The shadow of Columbine looms over this Jeffco sheriff's race
Veteran law enforcement officer Jeff Shrader’s candidacy for sheriff has revived questions about his role in the Columbine investigation.
In his nearly thirty years at the Jefferson County Sheriff's Office, Jeff Shrader has been involved in just about every public aspect of the agency's operation, from running its jail to supervising investigations to overseeing a $35 million construction project and the creation of a regional crime lab.
But for some families whose lives were altered by the 1999 shootings at Columbine High School, it's his involvement in one not-so-public operation that matters most — especially now that Shrader has announced that he's running to replace term-limited Ted Mink as sheriff next year.
A few days after the attack on the high school by Eric Harris and Dylan Klebold, who killed thirteen and wounded two dozen others before taking their own lives, a group of top government officials met secretly at Jefferson County Open Space offices. The gathering included then-district attorney Dave Thomas, the county attorney and several members of the JCSO top brass — as well as Shrader, a lieutenant at the time. They were there to discuss what the sheriff's office knew about the teen gunmen before the attack, and how to handle press inquiries about what appeared to be a badly bungled investigation a year earlier of Harris.
As a result of that meeting, on April 30, 1999, JCSO spokesman Steve Davis read a prepared statement at a press conference defending his agency's actions. The statement, which had been drafted by Shrader, contained several glaring omissions, mischaracterizations of fact and outright whoppers. It was the start of a campaign to mislead the public, discredit critics and deflect lawsuits that would go on for years, until court actions and a grand jury probe uncovered the coverup.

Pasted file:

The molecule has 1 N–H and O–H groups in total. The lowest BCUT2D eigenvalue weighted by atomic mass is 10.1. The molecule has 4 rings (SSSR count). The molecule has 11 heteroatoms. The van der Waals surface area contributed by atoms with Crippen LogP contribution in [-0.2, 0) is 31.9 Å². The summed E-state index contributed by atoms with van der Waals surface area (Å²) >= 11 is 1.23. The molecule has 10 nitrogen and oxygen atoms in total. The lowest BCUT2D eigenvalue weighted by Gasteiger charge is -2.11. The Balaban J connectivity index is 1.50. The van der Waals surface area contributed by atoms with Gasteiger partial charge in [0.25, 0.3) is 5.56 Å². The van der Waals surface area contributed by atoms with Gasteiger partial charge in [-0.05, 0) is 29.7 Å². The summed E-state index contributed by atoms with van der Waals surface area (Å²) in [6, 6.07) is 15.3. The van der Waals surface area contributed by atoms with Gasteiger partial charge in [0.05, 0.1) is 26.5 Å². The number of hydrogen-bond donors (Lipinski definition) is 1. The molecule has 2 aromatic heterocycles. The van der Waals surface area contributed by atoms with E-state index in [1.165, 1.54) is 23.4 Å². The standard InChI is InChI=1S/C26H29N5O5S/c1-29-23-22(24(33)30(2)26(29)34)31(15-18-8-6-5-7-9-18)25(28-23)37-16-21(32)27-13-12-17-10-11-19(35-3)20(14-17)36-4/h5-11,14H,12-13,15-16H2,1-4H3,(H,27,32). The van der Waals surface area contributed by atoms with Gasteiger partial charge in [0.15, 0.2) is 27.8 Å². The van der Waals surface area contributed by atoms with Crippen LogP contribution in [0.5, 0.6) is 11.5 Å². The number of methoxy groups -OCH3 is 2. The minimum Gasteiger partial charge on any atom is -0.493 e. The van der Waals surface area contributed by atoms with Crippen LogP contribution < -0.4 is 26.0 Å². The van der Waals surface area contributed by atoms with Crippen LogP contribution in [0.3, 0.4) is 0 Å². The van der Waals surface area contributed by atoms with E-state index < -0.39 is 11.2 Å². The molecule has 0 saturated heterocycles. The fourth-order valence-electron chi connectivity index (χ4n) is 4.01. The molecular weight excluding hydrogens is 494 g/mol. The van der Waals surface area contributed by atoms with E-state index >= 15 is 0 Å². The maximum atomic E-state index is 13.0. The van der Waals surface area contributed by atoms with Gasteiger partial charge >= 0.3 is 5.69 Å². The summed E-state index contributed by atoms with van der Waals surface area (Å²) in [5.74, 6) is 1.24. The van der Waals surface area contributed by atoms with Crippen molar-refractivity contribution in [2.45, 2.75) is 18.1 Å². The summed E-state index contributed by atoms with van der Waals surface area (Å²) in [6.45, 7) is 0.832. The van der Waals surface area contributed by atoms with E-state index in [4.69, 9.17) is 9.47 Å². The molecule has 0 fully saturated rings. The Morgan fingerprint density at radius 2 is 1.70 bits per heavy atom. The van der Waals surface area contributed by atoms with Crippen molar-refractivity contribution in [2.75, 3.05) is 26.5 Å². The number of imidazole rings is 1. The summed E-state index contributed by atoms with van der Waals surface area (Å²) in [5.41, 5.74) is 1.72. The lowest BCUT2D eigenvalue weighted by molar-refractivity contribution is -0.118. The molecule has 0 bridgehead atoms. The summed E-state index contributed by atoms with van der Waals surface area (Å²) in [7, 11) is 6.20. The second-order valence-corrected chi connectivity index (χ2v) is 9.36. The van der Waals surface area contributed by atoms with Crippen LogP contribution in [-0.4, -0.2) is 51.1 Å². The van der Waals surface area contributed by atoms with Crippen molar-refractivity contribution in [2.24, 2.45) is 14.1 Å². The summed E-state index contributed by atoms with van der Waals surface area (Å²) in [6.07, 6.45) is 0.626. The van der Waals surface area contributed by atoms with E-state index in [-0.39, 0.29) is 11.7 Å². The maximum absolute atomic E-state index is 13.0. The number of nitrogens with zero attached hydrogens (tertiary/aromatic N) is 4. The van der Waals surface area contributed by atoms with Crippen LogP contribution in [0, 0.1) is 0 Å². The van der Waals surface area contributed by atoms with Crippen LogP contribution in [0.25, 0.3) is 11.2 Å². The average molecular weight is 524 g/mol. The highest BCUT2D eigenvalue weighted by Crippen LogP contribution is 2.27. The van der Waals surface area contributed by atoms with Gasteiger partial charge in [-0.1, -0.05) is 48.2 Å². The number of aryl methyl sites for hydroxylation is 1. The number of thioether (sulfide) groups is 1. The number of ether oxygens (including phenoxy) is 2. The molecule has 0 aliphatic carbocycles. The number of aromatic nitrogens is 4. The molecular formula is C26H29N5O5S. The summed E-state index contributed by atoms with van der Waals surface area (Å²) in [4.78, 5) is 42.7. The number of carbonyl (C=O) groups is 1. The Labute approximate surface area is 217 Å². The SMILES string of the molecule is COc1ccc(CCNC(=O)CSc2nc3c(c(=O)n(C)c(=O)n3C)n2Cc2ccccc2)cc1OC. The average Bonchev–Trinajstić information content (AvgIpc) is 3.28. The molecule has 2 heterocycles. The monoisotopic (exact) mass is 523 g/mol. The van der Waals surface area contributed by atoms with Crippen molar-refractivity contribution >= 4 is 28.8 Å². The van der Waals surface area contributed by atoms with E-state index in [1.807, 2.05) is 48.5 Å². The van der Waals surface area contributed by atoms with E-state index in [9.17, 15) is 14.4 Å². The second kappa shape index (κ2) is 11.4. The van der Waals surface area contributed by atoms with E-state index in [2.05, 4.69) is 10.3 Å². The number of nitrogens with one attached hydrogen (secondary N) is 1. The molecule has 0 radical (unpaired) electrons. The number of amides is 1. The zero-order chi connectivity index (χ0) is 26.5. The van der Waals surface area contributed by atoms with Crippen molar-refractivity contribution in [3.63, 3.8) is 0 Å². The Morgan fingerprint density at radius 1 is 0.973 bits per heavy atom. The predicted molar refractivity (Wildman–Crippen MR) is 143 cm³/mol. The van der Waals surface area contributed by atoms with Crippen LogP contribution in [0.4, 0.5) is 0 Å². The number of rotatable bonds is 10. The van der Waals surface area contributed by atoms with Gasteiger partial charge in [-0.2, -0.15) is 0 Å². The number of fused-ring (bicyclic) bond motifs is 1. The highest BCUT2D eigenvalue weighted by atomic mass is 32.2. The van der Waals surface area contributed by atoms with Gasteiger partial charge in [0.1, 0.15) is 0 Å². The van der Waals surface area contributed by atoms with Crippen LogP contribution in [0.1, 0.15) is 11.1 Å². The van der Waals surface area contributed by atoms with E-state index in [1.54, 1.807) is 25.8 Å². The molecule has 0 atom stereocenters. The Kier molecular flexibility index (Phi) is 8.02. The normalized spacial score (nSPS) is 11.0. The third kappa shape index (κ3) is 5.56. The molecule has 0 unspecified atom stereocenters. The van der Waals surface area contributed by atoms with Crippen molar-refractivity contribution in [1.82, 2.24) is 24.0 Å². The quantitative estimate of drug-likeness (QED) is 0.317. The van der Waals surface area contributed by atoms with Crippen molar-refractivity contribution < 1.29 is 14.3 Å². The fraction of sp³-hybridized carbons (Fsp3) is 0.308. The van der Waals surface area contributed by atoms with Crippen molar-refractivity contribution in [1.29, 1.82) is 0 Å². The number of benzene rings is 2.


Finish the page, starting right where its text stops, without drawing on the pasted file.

Shrader has always denied any role in the coverup, saying that he simply conveyed information supplied to him by others. But that's not how Randy Brown sees it.
"I will never trust him," says Brown, a longtime critic of the official Columbine investigation. "He placed the interests of the sheriff's department above the families of murdered children and above the truth. Everyone at the meeting did that, and they kept the secret like the cowards I believe they are."
It was Brown and his wife, Judy, who'd contacted the sheriff's office thirteen months before Columbine to file a report on Harris, who had been boasting on his website about blowing up pipe bombs and had threatened to kill the couple's oldest son, Brooks. Harris was already on probation for breaking into a van, and the investigators the Browns spoke with seemed to take seriously the information they provided, including several pages of disturbing rants printed out from Harris's website.
After the massacre, Sheriff John "Stonewall" Stone insisted that there had never really been an investigation, supposedly because of a lack of cooperation by the Browns. Stone even went on national television and suggested that Brooks Brown, who'd had a strange encounter with Harris shortly before the attack began, was a potential suspect in the case. At the April 30 press conference, the statement Davis read claimed that the Browns had wanted to remain anonymous and hadn't wanted Harris contacted directly; that Harris's website couldn't be accessed; that investigators hadn't been able to link the claims about detonating pipe bombs to any actual pipe bombs found in the neighborhood; and that the matter hadn't involved the number of meetings with police that the Browns claimed.
All of this was provably untrue. And one of the documents that disproved it had been the focus of the secret meeting a few days before that press conference. It was a two-page affidavit for a warrant to search Harris's house and computer, drafted by JCSO bomb tech Mike Guerra. The affidavit noted that investigators had met with the Browns and had located pipe bombs exploded in a field that matched those described on the website.